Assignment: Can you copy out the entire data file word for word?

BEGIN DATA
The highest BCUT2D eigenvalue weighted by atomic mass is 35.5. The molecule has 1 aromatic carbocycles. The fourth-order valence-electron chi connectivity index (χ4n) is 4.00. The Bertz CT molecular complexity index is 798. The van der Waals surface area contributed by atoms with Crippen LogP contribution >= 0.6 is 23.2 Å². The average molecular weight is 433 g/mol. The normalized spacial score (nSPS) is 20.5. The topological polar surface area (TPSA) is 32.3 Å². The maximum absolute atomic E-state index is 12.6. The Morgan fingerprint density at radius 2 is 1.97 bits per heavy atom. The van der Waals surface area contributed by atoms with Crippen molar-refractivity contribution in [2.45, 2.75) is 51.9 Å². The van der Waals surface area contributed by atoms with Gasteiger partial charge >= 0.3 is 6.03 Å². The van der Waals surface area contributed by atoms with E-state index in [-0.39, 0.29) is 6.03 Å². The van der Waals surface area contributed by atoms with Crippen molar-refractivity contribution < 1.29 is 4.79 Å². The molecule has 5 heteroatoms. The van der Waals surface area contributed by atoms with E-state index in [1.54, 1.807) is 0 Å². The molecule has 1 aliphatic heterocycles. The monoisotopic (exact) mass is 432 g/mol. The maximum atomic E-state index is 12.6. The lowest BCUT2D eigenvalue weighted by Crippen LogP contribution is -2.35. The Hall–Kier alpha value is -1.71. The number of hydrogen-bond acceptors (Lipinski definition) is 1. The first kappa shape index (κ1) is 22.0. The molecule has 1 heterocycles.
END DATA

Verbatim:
The highest BCUT2D eigenvalue weighted by atomic mass is 35.5. The molecule has 1 aromatic carbocycles. The fourth-order valence-electron chi connectivity index (χ4n) is 4.00. The Bertz CT molecular complexity index is 798. The van der Waals surface area contributed by atoms with Crippen LogP contribution >= 0.6 is 23.2 Å². The average molecular weight is 433 g/mol. The normalized spacial score (nSPS) is 20.5. The topological polar surface area (TPSA) is 32.3 Å². The maximum absolute atomic E-state index is 12.6. The Morgan fingerprint density at radius 2 is 1.97 bits per heavy atom. The van der Waals surface area contributed by atoms with Crippen molar-refractivity contribution in [2.45, 2.75) is 51.9 Å². The van der Waals surface area contributed by atoms with Gasteiger partial charge >= 0.3 is 6.03 Å². The van der Waals surface area contributed by atoms with E-state index in [-0.39, 0.29) is 6.03 Å². The van der Waals surface area contributed by atoms with Crippen molar-refractivity contribution < 1.29 is 4.79 Å². The molecule has 5 heteroatoms. The van der Waals surface area contributed by atoms with E-state index in [1.54, 1.807) is 0 Å². The molecule has 1 aliphatic heterocycles. The monoisotopic (exact) mass is 432 g/mol. The maximum atomic E-state index is 12.6. The lowest BCUT2D eigenvalue weighted by Crippen LogP contribution is -2.35. The Hall–Kier alpha value is -1.71. The number of hydrogen-bond acceptors (Lipinski definition) is 1. The first kappa shape index (κ1) is 22.0. The molecule has 1 heterocycles.